This is a case where two direct competitors coexisted in the Canadian luggage and bag marketplace until the junior company decided to play the role of the fictitious cheshire cat and fade part of a trademark from view.
Wenger S.A. (Wenger) owns the following registered trademarks in Canada.
Such marks have been used in Canada since 2003 with luggage and bags.
The junior user, Travelway Group International Inc. (Travelway) has used the following trademarks in Canada since 2009 and registered them that same year for luggage and bags:
The above Travelways applications were not challenged in opposition.
By 2012, Travelway modified these marks by inter alia:
1) etching the “S” in metal in a manner that resulted in the “S” becoming difficult to see, and
2) eliminating the “S” feature altogether on luggage zipper pulls.
These changes prompted Wenger to seek an injunction from the Federal Court for trademark infringement and passing-off, as well as expungement of the Travelway registrations. The application was dismissed with costs; however, on appeal, Wenger encountered a receptive bench which unanimously concluded that:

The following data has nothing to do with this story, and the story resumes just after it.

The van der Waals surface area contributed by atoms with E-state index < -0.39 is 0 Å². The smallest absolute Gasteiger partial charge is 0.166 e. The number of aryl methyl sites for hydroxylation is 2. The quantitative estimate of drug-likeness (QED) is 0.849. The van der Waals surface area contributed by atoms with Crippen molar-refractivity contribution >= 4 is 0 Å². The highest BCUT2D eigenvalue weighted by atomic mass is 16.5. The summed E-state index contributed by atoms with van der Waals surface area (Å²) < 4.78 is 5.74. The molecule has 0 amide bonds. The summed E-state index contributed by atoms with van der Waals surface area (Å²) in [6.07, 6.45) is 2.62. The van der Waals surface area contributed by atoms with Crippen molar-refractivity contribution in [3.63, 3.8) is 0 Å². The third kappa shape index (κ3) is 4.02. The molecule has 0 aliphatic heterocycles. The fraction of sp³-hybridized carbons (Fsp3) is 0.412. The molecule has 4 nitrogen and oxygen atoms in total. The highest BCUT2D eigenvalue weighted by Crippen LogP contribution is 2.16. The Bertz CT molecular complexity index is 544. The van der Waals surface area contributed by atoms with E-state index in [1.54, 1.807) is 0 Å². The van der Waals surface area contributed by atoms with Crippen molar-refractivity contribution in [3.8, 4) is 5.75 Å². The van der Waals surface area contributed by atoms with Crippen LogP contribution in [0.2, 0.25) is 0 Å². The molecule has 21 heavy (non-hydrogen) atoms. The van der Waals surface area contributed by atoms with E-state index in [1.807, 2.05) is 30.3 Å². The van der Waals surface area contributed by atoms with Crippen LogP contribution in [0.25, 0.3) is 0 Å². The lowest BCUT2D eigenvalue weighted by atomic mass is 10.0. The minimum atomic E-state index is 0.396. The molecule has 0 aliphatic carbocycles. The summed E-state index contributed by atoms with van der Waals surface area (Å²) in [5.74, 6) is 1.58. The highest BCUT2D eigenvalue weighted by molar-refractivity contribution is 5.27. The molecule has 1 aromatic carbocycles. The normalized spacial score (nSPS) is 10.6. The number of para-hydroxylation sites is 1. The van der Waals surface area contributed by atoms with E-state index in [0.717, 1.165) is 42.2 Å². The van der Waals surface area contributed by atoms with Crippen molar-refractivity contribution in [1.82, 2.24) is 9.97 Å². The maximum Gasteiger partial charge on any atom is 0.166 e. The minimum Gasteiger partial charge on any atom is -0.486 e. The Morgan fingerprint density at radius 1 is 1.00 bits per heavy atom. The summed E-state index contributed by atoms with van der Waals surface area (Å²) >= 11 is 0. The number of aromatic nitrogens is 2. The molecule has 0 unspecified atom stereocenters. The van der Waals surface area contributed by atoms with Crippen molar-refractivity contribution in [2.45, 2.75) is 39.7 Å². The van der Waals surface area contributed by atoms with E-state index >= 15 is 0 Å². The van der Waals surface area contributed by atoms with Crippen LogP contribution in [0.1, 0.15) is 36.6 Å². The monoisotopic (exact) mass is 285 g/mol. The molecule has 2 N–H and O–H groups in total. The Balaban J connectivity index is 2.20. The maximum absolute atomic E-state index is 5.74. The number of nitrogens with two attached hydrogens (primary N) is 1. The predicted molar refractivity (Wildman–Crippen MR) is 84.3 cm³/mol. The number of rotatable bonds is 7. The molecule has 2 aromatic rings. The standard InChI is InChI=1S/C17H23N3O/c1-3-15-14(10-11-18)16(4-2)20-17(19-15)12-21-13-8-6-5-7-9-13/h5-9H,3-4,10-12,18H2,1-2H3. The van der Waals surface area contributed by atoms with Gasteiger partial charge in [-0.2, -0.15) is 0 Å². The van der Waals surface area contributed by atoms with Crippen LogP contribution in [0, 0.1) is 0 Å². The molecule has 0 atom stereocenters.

a) the Federal Court Trial Division had made a reviewable error in treating the “Disappearing S and the Missing S as separate unregistered trademarks.”
b) the modified marks above are permissible variants of the Travelway triangle mark.
c) “if the variants are likely to cause confusion with the Wenger marks, then the registered mark will also cause confusion”.
d) each of the Travelway marks is confusing with each of the Wenger marks.”…the Travelway triangle mark and the Wenger marks are strikingly similar, particularly when displayed as the Disappearing S variant.
Interestingly however, the Court of Appeal did not strike the Travelway marks from the Register but rather referred the issue of expungement back to the Trial Division along with the matter of damages. Query whether the Trial Division can do anything but strike the registrations in view of the findings of the Court of Appeal?
This leaves a strange landscape as the “confusing” marks remain on the Trademark Register. It is all quite complicated.
Perhaps in the end Travelway wishes it had not acted like Lewis Carroll’s cheshire cat in the fantasy novel, Alice in Wonderland.